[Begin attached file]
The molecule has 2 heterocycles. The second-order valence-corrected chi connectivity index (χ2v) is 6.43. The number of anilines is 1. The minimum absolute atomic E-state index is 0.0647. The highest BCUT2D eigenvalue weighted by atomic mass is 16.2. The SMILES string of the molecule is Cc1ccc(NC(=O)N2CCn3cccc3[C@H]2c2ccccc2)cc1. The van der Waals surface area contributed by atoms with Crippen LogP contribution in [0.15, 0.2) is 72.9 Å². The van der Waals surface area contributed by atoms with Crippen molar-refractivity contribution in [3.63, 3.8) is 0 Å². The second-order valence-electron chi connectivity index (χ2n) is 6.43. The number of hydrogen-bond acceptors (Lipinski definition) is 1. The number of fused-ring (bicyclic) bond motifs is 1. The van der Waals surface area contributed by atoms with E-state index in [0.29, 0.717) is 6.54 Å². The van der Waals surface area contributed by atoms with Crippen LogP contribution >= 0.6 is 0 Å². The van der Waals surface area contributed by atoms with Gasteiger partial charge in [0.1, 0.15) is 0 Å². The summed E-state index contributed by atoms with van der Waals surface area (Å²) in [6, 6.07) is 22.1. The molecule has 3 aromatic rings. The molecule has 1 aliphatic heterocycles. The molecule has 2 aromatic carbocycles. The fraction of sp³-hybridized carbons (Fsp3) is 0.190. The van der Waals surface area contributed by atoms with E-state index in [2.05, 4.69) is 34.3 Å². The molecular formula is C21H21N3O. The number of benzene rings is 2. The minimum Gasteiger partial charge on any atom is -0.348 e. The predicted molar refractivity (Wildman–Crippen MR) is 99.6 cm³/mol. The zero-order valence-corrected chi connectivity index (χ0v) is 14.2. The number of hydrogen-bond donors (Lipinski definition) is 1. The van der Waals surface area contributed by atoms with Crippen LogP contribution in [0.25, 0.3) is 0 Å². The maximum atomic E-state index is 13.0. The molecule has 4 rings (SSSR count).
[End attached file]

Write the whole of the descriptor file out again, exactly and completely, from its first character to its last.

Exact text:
The molecule has 2 heterocycles. The second-order valence-corrected chi connectivity index (χ2v) is 6.43. The number of anilines is 1. The minimum absolute atomic E-state index is 0.0647. The highest BCUT2D eigenvalue weighted by atomic mass is 16.2. The SMILES string of the molecule is Cc1ccc(NC(=O)N2CCn3cccc3[C@H]2c2ccccc2)cc1. The van der Waals surface area contributed by atoms with Crippen LogP contribution in [0.15, 0.2) is 72.9 Å². The van der Waals surface area contributed by atoms with Crippen molar-refractivity contribution in [3.63, 3.8) is 0 Å². The second-order valence-electron chi connectivity index (χ2n) is 6.43. The number of hydrogen-bond acceptors (Lipinski definition) is 1. The number of fused-ring (bicyclic) bond motifs is 1. The van der Waals surface area contributed by atoms with E-state index in [0.29, 0.717) is 6.54 Å². The van der Waals surface area contributed by atoms with Crippen LogP contribution >= 0.6 is 0 Å². The van der Waals surface area contributed by atoms with Gasteiger partial charge in [0.1, 0.15) is 0 Å². The summed E-state index contributed by atoms with van der Waals surface area (Å²) in [6, 6.07) is 22.1. The molecule has 3 aromatic rings. The molecule has 1 aliphatic heterocycles. The molecule has 2 aromatic carbocycles. The fraction of sp³-hybridized carbons (Fsp3) is 0.190. The van der Waals surface area contributed by atoms with E-state index in [2.05, 4.69) is 34.3 Å². The molecular formula is C21H21N3O. The number of benzene rings is 2. The minimum Gasteiger partial charge on any atom is -0.348 e. The predicted molar refractivity (Wildman–Crippen MR) is 99.6 cm³/mol. The zero-order valence-corrected chi connectivity index (χ0v) is 14.2. The number of hydrogen-bond donors (Lipinski definition) is 1. The van der Waals surface area contributed by atoms with Crippen LogP contribution in [0.25, 0.3) is 0 Å². The maximum atomic E-state index is 13.0. The molecule has 4 rings (SSSR count).